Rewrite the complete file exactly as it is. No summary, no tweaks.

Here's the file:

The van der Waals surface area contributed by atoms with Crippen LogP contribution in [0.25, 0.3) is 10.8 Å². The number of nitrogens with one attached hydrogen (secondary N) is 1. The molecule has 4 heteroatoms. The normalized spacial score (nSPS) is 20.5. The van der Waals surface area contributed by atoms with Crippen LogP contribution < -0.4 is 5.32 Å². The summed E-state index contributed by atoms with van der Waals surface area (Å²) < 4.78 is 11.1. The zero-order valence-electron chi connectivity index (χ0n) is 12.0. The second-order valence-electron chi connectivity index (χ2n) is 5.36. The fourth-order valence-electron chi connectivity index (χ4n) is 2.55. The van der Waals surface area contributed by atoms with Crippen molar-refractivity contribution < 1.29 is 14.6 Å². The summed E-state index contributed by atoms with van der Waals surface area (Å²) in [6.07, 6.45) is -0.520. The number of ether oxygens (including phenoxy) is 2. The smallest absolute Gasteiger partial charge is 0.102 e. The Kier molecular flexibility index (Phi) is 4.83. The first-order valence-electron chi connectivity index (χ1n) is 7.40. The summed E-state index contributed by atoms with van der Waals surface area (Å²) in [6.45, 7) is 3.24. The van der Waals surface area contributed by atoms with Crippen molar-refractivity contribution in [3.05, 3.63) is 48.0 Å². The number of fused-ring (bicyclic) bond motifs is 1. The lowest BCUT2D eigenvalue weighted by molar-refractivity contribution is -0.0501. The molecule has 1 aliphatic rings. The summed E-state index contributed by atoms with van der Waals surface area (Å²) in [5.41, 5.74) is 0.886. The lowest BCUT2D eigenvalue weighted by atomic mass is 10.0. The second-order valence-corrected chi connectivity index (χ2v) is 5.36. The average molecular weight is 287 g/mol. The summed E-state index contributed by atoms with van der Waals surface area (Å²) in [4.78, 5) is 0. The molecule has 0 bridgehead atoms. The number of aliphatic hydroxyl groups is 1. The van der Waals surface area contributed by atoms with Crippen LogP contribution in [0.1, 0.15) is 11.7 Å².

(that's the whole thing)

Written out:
The van der Waals surface area contributed by atoms with Crippen LogP contribution in [0.25, 0.3) is 10.8 Å². The number of nitrogens with one attached hydrogen (secondary N) is 1. The molecule has 4 heteroatoms. The normalized spacial score (nSPS) is 20.5. The van der Waals surface area contributed by atoms with Crippen LogP contribution < -0.4 is 5.32 Å². The summed E-state index contributed by atoms with van der Waals surface area (Å²) < 4.78 is 11.1. The zero-order valence-electron chi connectivity index (χ0n) is 12.0. The second-order valence-electron chi connectivity index (χ2n) is 5.36. The fourth-order valence-electron chi connectivity index (χ4n) is 2.55. The van der Waals surface area contributed by atoms with Crippen molar-refractivity contribution < 1.29 is 14.6 Å². The summed E-state index contributed by atoms with van der Waals surface area (Å²) in [6.07, 6.45) is -0.520. The number of ether oxygens (including phenoxy) is 2. The smallest absolute Gasteiger partial charge is 0.102 e. The Kier molecular flexibility index (Phi) is 4.83. The first-order valence-electron chi connectivity index (χ1n) is 7.40. The summed E-state index contributed by atoms with van der Waals surface area (Å²) in [6.45, 7) is 3.24. The van der Waals surface area contributed by atoms with Crippen molar-refractivity contribution in [3.05, 3.63) is 48.0 Å². The number of fused-ring (bicyclic) bond motifs is 1. The lowest BCUT2D eigenvalue weighted by molar-refractivity contribution is -0.0501. The molecule has 1 aliphatic rings. The summed E-state index contributed by atoms with van der Waals surface area (Å²) in [5.41, 5.74) is 0.886. The lowest BCUT2D eigenvalue weighted by atomic mass is 10.0. The second-order valence-corrected chi connectivity index (χ2v) is 5.36. The average molecular weight is 287 g/mol. The summed E-state index contributed by atoms with van der Waals surface area (Å²) in [4.78, 5) is 0. The molecule has 0 bridgehead atoms. The number of aliphatic hydroxyl groups is 1. The van der Waals surface area contributed by atoms with Crippen LogP contribution in [0.1, 0.15) is 11.7 Å².